Relating to security practices more specifically, ‘hard’ measures practiced insensitively have greatly contributed to feelings of fear, injustice, and mistrust in the state: from lower-level but alienating experiences of stop and search under Section 44, to aggressive informer recruitment by the security services and high-profile raids and arrests carried out with violence, such as Forest Gate and the killing of Jean Charles de Menezes. This fearful atmosphere is made worse as the actual experiences of individuals, as well as people’s perceptions of security practices, are viewed against the backdrop of the international War on Terror: Bush’s apparent ‘crusade’, the wars in Afghanistan and Iraq, the rendition and torture of prisoners and the continued existence of Guantánamo Bay. The effect is to strengthen the idea that British counter-terrorism efforts are part and parcel of a rejection of Muslims and even a war on Islam. This feeling is exploited by Al-Qa’ida-inspired rhetoric, which undermines potential community/state counter-terrorism initiatives.

In addition to this socio-political context, it is also important to emphasise the plurality of Muslim communities in Britain, not only in relation to the complex intersections of numerous social factors (ethnicity, culture, theology, religious practice, language, national heritage, clan or tribal affiliations, gender, class, generation, politics) but in the internal diversities within these groupings, which render the identification of any homogenous ‘community’ as problematic. To talk of ‘Muslim community perspectives’ must therefore be understood as snapshots of experiences and ideas, in which trends of opinion may be identified, but which do not represent the whole British Muslim community. This level of complexity and variation also poses a challenge to policy development in relation to asserting wide-reaching expectations on ‘British Muslim communities’, an issue explored in the following section.

CONTEST

Some Muslim communities have minimal experience of violent extremist ideology and consequently little engagement in government counter-terrorism policy. For those who do, however, including those who recognise the necessity of countering terrorism, the CONTEST strategy contains a number of elements of which they are critical.

For example, the idea of the Pursue strand – to disrupt and stop terrorist plots – is less problematic than the practices sanctioned to carry it out, such as Section 44 stop and search, pre-charge detention and control orders, as well as other ‘hard’ techniques practiced by both security services and the police. Examples engendering fear and mistrust include:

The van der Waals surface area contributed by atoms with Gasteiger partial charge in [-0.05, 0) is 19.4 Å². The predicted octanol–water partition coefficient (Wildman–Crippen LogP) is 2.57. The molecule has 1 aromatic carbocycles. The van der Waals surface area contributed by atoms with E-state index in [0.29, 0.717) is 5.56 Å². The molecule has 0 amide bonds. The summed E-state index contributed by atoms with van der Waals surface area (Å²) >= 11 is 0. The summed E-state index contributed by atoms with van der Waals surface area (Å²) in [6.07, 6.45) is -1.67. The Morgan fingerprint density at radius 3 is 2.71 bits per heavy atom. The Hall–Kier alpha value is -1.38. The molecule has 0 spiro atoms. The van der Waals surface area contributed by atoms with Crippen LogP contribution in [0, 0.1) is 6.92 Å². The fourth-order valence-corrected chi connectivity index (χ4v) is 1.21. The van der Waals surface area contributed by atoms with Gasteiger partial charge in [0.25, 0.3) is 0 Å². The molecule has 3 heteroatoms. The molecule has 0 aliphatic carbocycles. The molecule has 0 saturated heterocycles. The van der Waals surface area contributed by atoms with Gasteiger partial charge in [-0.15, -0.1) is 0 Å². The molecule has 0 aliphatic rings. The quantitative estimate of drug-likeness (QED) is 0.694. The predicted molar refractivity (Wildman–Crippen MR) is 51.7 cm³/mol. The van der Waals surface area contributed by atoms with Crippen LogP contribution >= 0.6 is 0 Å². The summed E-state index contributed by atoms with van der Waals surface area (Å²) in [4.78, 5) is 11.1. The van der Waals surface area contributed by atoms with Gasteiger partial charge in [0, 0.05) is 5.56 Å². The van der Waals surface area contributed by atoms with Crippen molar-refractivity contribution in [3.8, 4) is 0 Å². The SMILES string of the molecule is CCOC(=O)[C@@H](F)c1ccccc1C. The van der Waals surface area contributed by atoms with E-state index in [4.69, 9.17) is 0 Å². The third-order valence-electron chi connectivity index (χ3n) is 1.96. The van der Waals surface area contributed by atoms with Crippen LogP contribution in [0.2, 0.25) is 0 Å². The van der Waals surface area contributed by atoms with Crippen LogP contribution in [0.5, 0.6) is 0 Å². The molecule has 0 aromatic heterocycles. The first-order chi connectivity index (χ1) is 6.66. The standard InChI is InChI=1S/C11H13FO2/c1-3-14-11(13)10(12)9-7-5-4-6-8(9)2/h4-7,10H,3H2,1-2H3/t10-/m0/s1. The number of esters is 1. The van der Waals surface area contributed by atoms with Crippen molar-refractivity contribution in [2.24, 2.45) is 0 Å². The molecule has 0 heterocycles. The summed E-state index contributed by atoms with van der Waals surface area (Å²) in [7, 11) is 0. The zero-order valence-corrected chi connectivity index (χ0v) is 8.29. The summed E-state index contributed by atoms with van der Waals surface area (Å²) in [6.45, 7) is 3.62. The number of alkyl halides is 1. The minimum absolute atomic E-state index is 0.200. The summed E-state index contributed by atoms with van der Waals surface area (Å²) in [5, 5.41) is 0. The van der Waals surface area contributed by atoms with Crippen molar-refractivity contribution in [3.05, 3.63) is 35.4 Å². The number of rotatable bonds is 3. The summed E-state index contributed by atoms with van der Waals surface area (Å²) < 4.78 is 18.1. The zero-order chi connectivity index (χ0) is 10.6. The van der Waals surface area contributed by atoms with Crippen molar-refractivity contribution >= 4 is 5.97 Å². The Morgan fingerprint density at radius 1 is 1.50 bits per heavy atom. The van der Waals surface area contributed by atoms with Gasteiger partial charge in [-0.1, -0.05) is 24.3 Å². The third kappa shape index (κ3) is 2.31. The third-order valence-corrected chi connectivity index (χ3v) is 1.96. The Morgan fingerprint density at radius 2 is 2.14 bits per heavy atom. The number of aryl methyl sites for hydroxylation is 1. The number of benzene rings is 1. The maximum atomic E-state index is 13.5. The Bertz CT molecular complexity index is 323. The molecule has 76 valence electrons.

• Actual and/or perceived levels of surveillance used in Pursue, seen as further evidence of Muslims being treated as suspect citizens
  • Intimidating recruitment (or attempted recruitment) of informers by security services
  • Aggressive over-use of stop and search powers, where individuals feel harassed and profiled.

The alienation created by such practices undermines the strategy’s foundational idea: to engage communities and develop levels of co-operation. However, communities also see positive dividends from increased engagement that should be borne in mind as well (see boxes for further analysis).

Policy in Practice

As well as debate around policy and strategy, community voices have engaged critically with counter-terrorism programmes such as Channel and Prevent-funded community projects. It is important to note that the implementation of policy has been localised – there is no ‘national picture’ per se, and therefore the experience of community members can differ greatly according to locality. However, certain issues have been raised repeatedly within the research. Prevent projects have been viewed as particularly problematic where there appears a disconnect between local government and communities. For example, through claiming representation and expertise, groups without grassroots support have gained financially and socially, while marginalising others who may have more to contribute to the prevention of violence in the long term.